By: George Hahm, M.D., FACS, General Surgeon.
October is National Breast Cancer Awareness Month. This is the last article in a three-part series written to help women understand more about this disease. Previous articles focused on early detection of breast cancer and treatment options.
When a woman is undergoing breast cancer therapies, she is usually focused on dealing with side effects and just getting through the treatment process. But once treatment ends, she may find herself overwhelmed with questions and concerns about the future. Knowing what to expect during recovery may help with the transition.
Women who have been treated for breast cancer will continue to see their oncologists (cancer physicians) on a regular basis—initially every three-to-six months.
It is important to keep these appointments so that your physician can monitor your health closely. Sometimes there are lingering or even new side effects associated with breast cancer treatment, such as skin that is red and sore from radiation, or lymphedema—the build-up of fluid that results in swelling of the arm and hand. (If axillary lymph nodes were radiated or removed during surgery, lymphedema may occur anytime during—or even years after—treatment.) It’s important not only to be aware of common side effects, but to share any questions or concerns with your physician so that issues can be resolved as quickly as possible.
Following cancer treatment, women often report ongoing fatigue—extreme tiredness and exhaustion that doesn’t go away with rest. You will need to listen to your body and balance activity with relaxation. Often women find they can slowly build up their stamina through an exercise routine. This may initially involve short walks and progress to more rigorous activity. Though exercising may be your last concern, it will help you to feel better physically, emotionally and psychologically. Just start out slowly and build your stamina gradually.
Emotional and Psychological Health
Breast cancer not only affects a woman’s physical health, but also her emotional, psychological and spiritual health—and that of her family and friends.
Many women find it hard not to worry about the cancer coming back. This is a very common concern and it may take some time for those fears to lesson. If you have not joined a support group—either in person or online—this is an ideal time to form that relationship. Dealing with cancer can be a lonely experience, and the benefits of being able to share concerns, questions and experiences with others who can relate to your situation cannot be overstated.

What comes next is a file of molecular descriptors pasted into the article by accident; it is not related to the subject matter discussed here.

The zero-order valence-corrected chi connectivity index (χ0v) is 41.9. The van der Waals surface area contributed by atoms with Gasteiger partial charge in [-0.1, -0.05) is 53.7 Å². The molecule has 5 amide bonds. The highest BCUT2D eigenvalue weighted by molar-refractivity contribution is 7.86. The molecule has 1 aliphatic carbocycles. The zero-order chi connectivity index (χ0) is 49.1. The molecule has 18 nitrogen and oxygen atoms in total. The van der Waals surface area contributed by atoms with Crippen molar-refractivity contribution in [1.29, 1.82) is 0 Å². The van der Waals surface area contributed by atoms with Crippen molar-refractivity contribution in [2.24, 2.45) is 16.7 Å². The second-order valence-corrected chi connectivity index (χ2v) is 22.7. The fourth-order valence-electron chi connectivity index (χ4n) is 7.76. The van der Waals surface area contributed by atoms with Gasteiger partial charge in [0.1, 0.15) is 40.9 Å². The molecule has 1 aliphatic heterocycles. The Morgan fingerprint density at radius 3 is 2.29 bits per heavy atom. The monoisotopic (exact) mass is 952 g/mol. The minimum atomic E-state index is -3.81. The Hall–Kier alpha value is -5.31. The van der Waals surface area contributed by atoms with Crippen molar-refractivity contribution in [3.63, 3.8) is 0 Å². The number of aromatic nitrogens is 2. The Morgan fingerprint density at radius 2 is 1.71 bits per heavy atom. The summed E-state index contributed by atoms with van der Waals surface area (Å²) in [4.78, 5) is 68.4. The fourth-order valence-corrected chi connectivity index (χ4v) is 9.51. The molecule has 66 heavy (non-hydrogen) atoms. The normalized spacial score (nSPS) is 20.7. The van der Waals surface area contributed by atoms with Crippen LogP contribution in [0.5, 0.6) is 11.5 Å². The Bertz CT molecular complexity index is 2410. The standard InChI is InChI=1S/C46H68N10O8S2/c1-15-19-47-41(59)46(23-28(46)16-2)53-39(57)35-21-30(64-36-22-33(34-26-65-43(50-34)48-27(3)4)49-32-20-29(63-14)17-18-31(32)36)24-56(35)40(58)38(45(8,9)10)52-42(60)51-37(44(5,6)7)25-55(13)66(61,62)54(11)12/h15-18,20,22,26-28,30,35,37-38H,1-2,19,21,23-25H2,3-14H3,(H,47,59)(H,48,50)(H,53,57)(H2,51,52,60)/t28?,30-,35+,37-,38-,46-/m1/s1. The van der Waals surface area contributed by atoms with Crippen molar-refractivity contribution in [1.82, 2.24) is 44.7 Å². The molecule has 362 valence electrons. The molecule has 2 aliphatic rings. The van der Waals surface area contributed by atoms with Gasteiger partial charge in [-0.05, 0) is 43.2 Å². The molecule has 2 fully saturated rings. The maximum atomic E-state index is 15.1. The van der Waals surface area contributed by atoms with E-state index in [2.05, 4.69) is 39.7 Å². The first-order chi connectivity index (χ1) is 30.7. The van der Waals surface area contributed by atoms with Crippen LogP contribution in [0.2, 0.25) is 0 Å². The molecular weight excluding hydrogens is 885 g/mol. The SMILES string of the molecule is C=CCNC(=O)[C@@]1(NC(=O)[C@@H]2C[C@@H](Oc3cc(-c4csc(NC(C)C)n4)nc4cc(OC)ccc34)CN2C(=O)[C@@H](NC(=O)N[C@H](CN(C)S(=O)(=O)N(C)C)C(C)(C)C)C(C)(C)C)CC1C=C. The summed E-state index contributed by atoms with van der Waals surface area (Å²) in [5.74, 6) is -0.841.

Your relationship with your spouse or significant other, as well as family and friends, may have changed or may still be evolving. Recognize that this is a common occurrence for individuals dealing with a variety of traumatic experiences, and give yourself and members of your support system time to adjust. Most importantly, don’t hesitate to seek help from your physician, a counselor, a pastor—and other professionals who may have resources for you.
The American Cancer Society Website has a wealth of information and links to resources. If you haven’t visited the ACS site (www.cancer.org), it is a great place to begin your recovery journey.
About the Author: George Hahm, M.D. is a board certified General Surgeon and a member of the medical staff at Mesa View Regional Hospital. Dr. Hahm is also a Fellow with the American College of Surgery. Dr. Hahm is now seeing new patients at Mesa View Medical Group, 1301 Bertha Howe Avenue Suite #8. He can be reached at 702-346-1700 or visit www.MesaViewMedical.com
Disclaimer: Remember that this information is not intended to replace the advice of your doctor, but rather to increase awareness and help equip patients with information and facilitate conversations with your physician that will benefit your health.